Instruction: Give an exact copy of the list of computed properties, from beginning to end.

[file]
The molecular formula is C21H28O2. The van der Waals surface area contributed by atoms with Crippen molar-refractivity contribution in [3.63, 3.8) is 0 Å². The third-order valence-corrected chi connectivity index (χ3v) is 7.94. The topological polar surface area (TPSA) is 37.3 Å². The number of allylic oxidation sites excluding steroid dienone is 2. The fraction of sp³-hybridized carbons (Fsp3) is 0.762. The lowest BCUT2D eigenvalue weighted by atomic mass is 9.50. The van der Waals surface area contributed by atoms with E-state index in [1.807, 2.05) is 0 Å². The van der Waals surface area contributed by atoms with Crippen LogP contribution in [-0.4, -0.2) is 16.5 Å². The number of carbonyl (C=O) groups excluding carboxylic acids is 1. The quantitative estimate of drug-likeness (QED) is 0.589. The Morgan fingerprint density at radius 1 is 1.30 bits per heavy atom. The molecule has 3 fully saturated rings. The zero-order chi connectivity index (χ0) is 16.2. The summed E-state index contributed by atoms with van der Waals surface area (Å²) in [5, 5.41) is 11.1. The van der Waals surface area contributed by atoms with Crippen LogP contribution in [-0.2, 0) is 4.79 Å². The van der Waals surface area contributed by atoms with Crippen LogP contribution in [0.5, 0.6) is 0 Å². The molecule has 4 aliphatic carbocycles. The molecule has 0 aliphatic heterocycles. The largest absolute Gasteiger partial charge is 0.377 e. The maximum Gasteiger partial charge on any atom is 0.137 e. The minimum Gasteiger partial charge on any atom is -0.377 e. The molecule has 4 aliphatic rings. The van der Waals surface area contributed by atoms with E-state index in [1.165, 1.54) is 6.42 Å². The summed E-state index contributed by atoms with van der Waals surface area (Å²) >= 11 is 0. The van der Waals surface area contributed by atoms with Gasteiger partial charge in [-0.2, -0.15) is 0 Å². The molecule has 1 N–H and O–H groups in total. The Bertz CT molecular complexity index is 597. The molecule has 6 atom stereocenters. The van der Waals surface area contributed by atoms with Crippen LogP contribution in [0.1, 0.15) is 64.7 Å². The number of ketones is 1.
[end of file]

The molecular formula is C21H28O2. The van der Waals surface area contributed by atoms with Crippen molar-refractivity contribution in [3.63, 3.8) is 0 Å². The third-order valence-corrected chi connectivity index (χ3v) is 7.94. The topological polar surface area (TPSA) is 37.3 Å². The number of allylic oxidation sites excluding steroid dienone is 2. The fraction of sp³-hybridized carbons (Fsp3) is 0.762. The lowest BCUT2D eigenvalue weighted by atomic mass is 9.50. The van der Waals surface area contributed by atoms with E-state index in [1.807, 2.05) is 0 Å². The van der Waals surface area contributed by atoms with Crippen LogP contribution in [-0.4, -0.2) is 16.5 Å². The number of carbonyl (C=O) groups excluding carboxylic acids is 1. The quantitative estimate of drug-likeness (QED) is 0.589. The Morgan fingerprint density at radius 1 is 1.30 bits per heavy atom. The molecule has 3 fully saturated rings. The zero-order chi connectivity index (χ0) is 16.2. The summed E-state index contributed by atoms with van der Waals surface area (Å²) in [5, 5.41) is 11.1. The van der Waals surface area contributed by atoms with Crippen LogP contribution in [-0.2, 0) is 4.79 Å². The van der Waals surface area contributed by atoms with Crippen LogP contribution in [0.5, 0.6) is 0 Å². The molecule has 4 aliphatic carbocycles. The molecule has 0 aliphatic heterocycles. The largest absolute Gasteiger partial charge is 0.377 e. The maximum Gasteiger partial charge on any atom is 0.137 e. The minimum Gasteiger partial charge on any atom is -0.377 e. The molecule has 4 aliphatic rings. The van der Waals surface area contributed by atoms with E-state index in [1.165, 1.54) is 6.42 Å². The summed E-state index contributed by atoms with van der Waals surface area (Å²) >= 11 is 0. The van der Waals surface area contributed by atoms with Gasteiger partial charge in [-0.2, -0.15) is 0 Å². The molecule has 1 N–H and O–H groups in total. The Bertz CT molecular complexity index is 597. The molecule has 6 atom stereocenters. The van der Waals surface area contributed by atoms with Crippen LogP contribution in [0.1, 0.15) is 64.7 Å². The number of ketones is 1.